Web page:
IN the second and third decades of our century, the trend of music has been very definitely in the direction of modernism. The old harmonies do not seem to suffice. Debussy's whole-tone scale, which appealed to him, led other composers to adopt whatever effects they pleased in using harmony or melody. The result has been in some ways a broadening of the limits of musical expression; but there is now room for so many individual styles that the results are sometimes a little chaotic.
For piano, the modernist works are extremely interesting and effective. They are mostly programme pieces, but the composers treat these with skill and expressive power. Perhaps this is because the piano is a monochrome instrument, and the composers devote the time saved from orchestration to thinking up interesting ideas.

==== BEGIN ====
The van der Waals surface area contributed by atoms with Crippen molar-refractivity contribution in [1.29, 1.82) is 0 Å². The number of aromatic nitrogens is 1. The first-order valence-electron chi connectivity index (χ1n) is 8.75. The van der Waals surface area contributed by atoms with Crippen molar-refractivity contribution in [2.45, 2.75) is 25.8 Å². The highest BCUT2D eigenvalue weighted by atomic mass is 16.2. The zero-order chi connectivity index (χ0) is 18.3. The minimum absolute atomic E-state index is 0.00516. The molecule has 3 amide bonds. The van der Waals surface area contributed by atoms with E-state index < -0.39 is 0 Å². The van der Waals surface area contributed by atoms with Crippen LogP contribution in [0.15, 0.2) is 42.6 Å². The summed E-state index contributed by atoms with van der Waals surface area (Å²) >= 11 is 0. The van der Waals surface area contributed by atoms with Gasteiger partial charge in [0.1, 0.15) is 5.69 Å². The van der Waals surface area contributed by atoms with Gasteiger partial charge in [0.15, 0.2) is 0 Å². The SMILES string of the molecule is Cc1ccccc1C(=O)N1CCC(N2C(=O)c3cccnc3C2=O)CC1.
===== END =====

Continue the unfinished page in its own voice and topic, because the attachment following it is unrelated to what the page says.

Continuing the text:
In the orchestral field, however, one may not give such unstinted praise, despite many beautiful works. The variety of instrumental color and the almost infinite possibilities of combination have led some of the modernists to overemphasize tone-color, without giving enough thought to the musical material. The simple expedient of arranging such works for piano will usually show whether the contents are interesting or not. Another action would also indicate how little the musical content matters in the more radical works; for if one could privately erase certain notes of the score and write others in at random, the public, and perhaps even the composer himself, would not realize that any alteration had been made. The more radical of the modern works may therefore be regarded as studies in orchestration, or in new harmonic or melodic effects; but they are not always studies in producing beautiful or well-balanced music. Those that do satisfy the hearer's ideas of musical beauty are the works that are least radical, that depart least from the melodic and harmonic ideas of previous schools.
Certain of the more advanced modernist works seem to show